Batman (and Gordon) took on a heavy, heavy burden by taking on Harvey's sins, thus completing a story of heroism in the face of tragedy and loss. Just a fantastic way to end such a tale because we the audience would want to think we would have what it takes to make that troubling choice for the greater good, but could we really do it, even if it meant being ostracized, hated by the city you swore to protect?
 

Edwin-S

Lead Actor
Premium
Joined
Aug 20, 2000
Messages
8,429
A couple of observations:

It felt long. BB was long too but when I saw it in the theater I was never as conscious of its length as I was with TDK. Maybe it was due to the pacing in TDK. It just crashed along from one massive set piece to another. TDK had more climaxes in it than a ten dollar hooker. After awhile fatigue started setting in. Regardless, I don't think anything could have been cut in the film, not even the Hong Kong scene. In fact, the HK scene felt like the most effective use of the IMAX camera, even on the regular 35mm theatrical print.

The scene where he is standing on the edge of the building in HK and the camera pans down to show the height is the only one where I started feeling a bit of vertigo. I think that feeling would have only been amplified had I seen it in IMAX.

Some people have reported laughing at some of the antics of The Joker. I have to admit that I didn't find anything that he did funny: especially not the pencil trick. Some of the audience I watched the film with laughed, but all I could think was, "What's so funny?". Hell, I watched guys getting blown away by the boatload in RAMBO IV with not so much as a twinge, but I actually felt myself cringe when he slammed that pencil through the guy's head.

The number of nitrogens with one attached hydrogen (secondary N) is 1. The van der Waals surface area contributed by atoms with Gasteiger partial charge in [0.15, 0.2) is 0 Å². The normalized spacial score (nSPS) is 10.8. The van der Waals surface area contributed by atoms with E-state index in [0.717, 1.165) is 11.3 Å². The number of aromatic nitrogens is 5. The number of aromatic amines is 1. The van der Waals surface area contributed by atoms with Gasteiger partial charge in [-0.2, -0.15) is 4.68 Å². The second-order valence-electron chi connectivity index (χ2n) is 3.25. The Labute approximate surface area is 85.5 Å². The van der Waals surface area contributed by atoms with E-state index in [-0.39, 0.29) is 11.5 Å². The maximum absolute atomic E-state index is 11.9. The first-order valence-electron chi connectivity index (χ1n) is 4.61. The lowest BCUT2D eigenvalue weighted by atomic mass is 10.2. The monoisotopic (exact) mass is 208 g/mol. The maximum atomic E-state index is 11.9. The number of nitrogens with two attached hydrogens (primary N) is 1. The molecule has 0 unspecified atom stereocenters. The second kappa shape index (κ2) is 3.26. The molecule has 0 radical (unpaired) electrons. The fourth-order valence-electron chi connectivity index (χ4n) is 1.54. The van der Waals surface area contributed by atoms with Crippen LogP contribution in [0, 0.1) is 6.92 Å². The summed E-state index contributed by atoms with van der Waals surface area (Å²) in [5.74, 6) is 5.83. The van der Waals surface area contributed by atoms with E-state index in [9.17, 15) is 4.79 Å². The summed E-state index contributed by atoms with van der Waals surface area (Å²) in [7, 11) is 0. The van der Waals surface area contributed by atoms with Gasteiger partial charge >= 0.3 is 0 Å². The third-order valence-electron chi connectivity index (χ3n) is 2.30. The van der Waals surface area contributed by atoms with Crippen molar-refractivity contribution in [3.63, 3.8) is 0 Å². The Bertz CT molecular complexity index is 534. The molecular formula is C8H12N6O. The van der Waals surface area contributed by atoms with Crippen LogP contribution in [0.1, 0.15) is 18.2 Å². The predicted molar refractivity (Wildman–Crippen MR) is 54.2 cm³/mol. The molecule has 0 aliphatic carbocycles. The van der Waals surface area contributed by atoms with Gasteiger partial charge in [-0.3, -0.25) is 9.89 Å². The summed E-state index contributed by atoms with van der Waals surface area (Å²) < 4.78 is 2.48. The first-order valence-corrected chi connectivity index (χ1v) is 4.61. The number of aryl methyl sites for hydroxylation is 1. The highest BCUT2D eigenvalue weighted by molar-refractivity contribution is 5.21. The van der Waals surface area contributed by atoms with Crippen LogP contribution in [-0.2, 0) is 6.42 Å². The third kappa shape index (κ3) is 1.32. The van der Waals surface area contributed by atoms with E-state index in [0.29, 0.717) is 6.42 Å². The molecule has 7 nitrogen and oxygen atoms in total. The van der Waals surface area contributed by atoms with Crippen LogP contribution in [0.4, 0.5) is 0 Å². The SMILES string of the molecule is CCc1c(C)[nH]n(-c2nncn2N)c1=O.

Ledger did a good job in bringing out the sick maniacal side of The Joker, but I felt that Nicholson was better a creating a quirky maniacal Joker. Nicholson was able to create a Joker that was insane but with a twisted sense of humour. I just didn't see a sense of humour in Ledger's Joker. He was just your regular homicidal maniac, but on steroids. Also, for me, Ledger's Joker had nothing in the way of memorable lines such as Nicholson's line, "Have you ever danced by the pale Moonlight"?

There was one scene near the end where Bale's emoting caused me to picture his head being replaced by a giant ham with the words "Grade A" stamped on it. That brought a grin to my face.

I also thought that Dent's conversion to Two-Face seemed a little too quick. It was partially covered by the earlier scene with Scarecrow where you see that Dent already has it in him to become Two-Face, but I still thought the conversion was a little too quick. I think they should have shortened at least one of the chase sequences and better used that time to show more of a deterioration in Dent's personality before his disfigurement and conversion.

Still, even with the minor quibbles, it is a pretty good movie. I would give it at least an A-.
 

TerryRL

Cinematographer
Senior HTF Member
Joined
Sep 12, 2001
Messages
3,977
I concur with Tim, excellent post Adam.